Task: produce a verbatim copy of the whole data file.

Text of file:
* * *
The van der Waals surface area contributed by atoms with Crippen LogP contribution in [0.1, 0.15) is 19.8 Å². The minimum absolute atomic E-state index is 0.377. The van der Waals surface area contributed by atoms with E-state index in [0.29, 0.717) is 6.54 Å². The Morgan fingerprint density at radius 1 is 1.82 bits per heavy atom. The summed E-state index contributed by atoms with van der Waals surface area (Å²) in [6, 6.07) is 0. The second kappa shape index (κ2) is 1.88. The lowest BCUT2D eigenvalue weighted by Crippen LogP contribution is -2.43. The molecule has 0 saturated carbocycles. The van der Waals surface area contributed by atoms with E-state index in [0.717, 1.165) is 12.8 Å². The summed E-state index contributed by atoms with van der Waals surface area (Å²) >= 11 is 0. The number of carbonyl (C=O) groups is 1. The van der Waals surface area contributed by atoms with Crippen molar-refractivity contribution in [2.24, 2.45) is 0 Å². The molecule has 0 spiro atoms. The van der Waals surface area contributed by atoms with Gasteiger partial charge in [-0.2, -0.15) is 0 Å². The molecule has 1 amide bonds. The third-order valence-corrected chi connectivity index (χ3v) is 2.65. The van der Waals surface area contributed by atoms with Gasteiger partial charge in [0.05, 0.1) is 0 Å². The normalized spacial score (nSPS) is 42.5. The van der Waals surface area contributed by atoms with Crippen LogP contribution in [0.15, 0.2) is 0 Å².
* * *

The van der Waals surface area contributed by atoms with Crippen LogP contribution in [0.1, 0.15) is 19.8 Å². The minimum absolute atomic E-state index is 0.377. The van der Waals surface area contributed by atoms with E-state index in [0.29, 0.717) is 6.54 Å². The Morgan fingerprint density at radius 1 is 1.82 bits per heavy atom. The summed E-state index contributed by atoms with van der Waals surface area (Å²) in [6, 6.07) is 0. The second kappa shape index (κ2) is 1.88. The lowest BCUT2D eigenvalue weighted by Crippen LogP contribution is -2.43. The molecule has 0 saturated carbocycles. The van der Waals surface area contributed by atoms with E-state index in [0.717, 1.165) is 12.8 Å². The summed E-state index contributed by atoms with van der Waals surface area (Å²) >= 11 is 0. The number of carbonyl (C=O) groups is 1. The van der Waals surface area contributed by atoms with Crippen molar-refractivity contribution in [2.24, 2.45) is 0 Å². The molecule has 0 spiro atoms. The van der Waals surface area contributed by atoms with Gasteiger partial charge in [-0.2, -0.15) is 0 Å². The molecule has 1 amide bonds. The third-order valence-corrected chi connectivity index (χ3v) is 2.65. The van der Waals surface area contributed by atoms with Gasteiger partial charge in [0.05, 0.1) is 0 Å². The normalized spacial score (nSPS) is 42.5. The van der Waals surface area contributed by atoms with Crippen LogP contribution in [0.15, 0.2) is 0 Å².